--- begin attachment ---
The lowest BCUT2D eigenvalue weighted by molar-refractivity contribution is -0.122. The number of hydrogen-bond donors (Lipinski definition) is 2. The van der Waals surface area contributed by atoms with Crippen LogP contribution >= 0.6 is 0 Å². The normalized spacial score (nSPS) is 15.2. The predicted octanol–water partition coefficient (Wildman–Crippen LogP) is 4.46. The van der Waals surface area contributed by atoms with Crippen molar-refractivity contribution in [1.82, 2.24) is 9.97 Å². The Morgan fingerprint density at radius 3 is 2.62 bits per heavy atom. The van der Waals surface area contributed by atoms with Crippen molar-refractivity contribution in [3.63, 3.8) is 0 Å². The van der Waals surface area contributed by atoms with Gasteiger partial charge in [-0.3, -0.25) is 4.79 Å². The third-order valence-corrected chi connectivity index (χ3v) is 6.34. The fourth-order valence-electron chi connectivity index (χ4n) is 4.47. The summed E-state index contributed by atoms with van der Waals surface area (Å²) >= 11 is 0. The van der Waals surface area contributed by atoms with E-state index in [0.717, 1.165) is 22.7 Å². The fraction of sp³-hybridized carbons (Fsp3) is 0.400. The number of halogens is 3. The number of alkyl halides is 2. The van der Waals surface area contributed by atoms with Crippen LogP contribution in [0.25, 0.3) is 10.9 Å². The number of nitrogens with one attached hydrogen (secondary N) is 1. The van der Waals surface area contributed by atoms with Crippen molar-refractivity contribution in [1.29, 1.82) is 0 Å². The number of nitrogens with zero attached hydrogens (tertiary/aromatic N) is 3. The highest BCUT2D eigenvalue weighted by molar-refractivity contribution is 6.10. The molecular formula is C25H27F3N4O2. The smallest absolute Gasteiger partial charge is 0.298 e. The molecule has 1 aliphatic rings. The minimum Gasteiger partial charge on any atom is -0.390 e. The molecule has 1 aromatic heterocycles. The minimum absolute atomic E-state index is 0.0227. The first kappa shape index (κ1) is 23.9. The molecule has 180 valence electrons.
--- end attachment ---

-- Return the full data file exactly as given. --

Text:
The lowest BCUT2D eigenvalue weighted by molar-refractivity contribution is -0.122. The number of hydrogen-bond donors (Lipinski definition) is 2. The van der Waals surface area contributed by atoms with Crippen LogP contribution >= 0.6 is 0 Å². The normalized spacial score (nSPS) is 15.2. The predicted octanol–water partition coefficient (Wildman–Crippen LogP) is 4.46. The van der Waals surface area contributed by atoms with Crippen molar-refractivity contribution in [1.82, 2.24) is 9.97 Å². The Morgan fingerprint density at radius 3 is 2.62 bits per heavy atom. The van der Waals surface area contributed by atoms with Crippen molar-refractivity contribution in [3.63, 3.8) is 0 Å². The van der Waals surface area contributed by atoms with Gasteiger partial charge in [-0.3, -0.25) is 4.79 Å². The third-order valence-corrected chi connectivity index (χ3v) is 6.34. The fourth-order valence-electron chi connectivity index (χ4n) is 4.47. The summed E-state index contributed by atoms with van der Waals surface area (Å²) >= 11 is 0. The van der Waals surface area contributed by atoms with E-state index in [0.717, 1.165) is 22.7 Å². The fraction of sp³-hybridized carbons (Fsp3) is 0.400. The number of halogens is 3. The number of alkyl halides is 2. The van der Waals surface area contributed by atoms with Crippen LogP contribution in [0.25, 0.3) is 10.9 Å². The number of nitrogens with one attached hydrogen (secondary N) is 1. The van der Waals surface area contributed by atoms with Crippen molar-refractivity contribution in [1.29, 1.82) is 0 Å². The number of nitrogens with zero attached hydrogens (tertiary/aromatic N) is 3. The highest BCUT2D eigenvalue weighted by molar-refractivity contribution is 6.10. The molecular formula is C25H27F3N4O2. The smallest absolute Gasteiger partial charge is 0.298 e. The molecule has 1 aliphatic rings. The minimum Gasteiger partial charge on any atom is -0.390 e. The molecule has 1 aromatic heterocycles. The minimum absolute atomic E-state index is 0.0227. The first kappa shape index (κ1) is 23.9. The molecule has 180 valence electrons.